Concern over the United Steelworkers' largest strike in 35 years grew on Sunday, as it entered its fourth week. The strike spreads over 12 oil refineries and affects about 20 percent of the U.S.' production.
Nevertheless, one expert suggests that more information is required to assess the strike's full impact on the U.S. and world economy. "So far, we've seen crude stocks build in the United States to over 400 million barrels, [according to] data from the EIA and API," John Felmy, chief economist at the American Petroleum Institute, told CNBC's "Squawk on the Street" on Monday. "But remember, this only part of the world's supply and stocks. We only have data for the United States.… We really don't know what's going on outside of this area."
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Felmy added, however, that recent production data looks promising. "If you look at the data of the last four weeks, production of fuel has been relatively constant and at very high levels. So far, things are looking very good," he said.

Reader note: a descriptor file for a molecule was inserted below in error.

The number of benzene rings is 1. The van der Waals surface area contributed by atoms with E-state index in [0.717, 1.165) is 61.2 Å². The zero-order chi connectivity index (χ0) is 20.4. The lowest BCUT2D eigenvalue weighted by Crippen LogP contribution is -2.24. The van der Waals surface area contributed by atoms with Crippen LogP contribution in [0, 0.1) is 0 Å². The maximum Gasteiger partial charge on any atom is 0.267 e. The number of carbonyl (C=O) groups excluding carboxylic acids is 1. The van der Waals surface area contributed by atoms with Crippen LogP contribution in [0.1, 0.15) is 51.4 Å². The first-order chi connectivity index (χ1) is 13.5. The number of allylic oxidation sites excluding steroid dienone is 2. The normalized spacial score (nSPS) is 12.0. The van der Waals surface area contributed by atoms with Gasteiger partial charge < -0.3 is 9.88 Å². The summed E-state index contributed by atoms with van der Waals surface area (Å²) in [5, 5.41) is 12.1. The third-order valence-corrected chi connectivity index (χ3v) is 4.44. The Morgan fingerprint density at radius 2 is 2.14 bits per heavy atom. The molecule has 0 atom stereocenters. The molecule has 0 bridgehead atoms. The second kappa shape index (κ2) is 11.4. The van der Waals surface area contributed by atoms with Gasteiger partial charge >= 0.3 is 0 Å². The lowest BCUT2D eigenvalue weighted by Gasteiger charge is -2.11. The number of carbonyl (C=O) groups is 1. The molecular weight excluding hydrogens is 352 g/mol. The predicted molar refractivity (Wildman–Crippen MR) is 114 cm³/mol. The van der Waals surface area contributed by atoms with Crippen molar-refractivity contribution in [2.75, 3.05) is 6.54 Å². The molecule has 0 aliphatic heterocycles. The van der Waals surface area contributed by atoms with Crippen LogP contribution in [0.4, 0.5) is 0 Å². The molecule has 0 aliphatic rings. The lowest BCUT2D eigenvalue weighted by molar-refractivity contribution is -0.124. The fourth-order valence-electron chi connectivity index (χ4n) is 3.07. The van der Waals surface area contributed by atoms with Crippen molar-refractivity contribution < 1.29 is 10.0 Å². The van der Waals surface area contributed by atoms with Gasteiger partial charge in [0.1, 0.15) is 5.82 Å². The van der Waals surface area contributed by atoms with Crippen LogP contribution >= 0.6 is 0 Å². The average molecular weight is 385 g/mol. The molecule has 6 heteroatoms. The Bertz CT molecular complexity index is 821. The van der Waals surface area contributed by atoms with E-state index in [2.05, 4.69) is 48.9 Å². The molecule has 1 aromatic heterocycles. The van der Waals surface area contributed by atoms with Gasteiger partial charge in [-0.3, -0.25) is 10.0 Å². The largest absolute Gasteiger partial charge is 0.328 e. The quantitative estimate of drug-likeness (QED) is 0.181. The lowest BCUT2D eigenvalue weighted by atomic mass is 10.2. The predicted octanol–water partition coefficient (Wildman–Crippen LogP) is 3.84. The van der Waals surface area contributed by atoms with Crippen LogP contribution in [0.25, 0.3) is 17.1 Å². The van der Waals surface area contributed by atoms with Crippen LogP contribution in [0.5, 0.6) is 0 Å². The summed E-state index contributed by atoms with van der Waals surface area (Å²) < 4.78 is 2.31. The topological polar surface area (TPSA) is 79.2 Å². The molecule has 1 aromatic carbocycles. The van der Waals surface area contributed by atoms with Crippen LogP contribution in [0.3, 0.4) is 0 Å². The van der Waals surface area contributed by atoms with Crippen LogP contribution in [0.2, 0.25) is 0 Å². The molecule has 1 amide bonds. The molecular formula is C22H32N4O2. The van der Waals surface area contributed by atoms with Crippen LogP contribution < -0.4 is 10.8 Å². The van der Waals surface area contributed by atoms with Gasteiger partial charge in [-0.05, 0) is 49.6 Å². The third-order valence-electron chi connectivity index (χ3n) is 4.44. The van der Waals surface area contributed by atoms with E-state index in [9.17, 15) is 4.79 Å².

Read More Oil prices fall as dollar strengthens and oversupply adds pressure
WTI fell below $50 a barrel for the first time since late January to trade at about $49 Monday morning. Brent crude traded at $59.27.
Where will oil prices go?
Nevertheless, oil prices will ultimately go higher, a senior energy analyst at Raymond James & Associates said. "What we've seen is that they're bouncing along the bottom," Pavel Molchanov said in the same interview. "Whether we've seen the lows back in January or not doesn't make a huge difference because we're still in this bouncing stage."
"We think a more durable recovery will emerge after the middle of the year … with prices probably exiting the year in the $60s and then higher than that throughout 2016," Molchanov added.
—Reuters contributed to this report.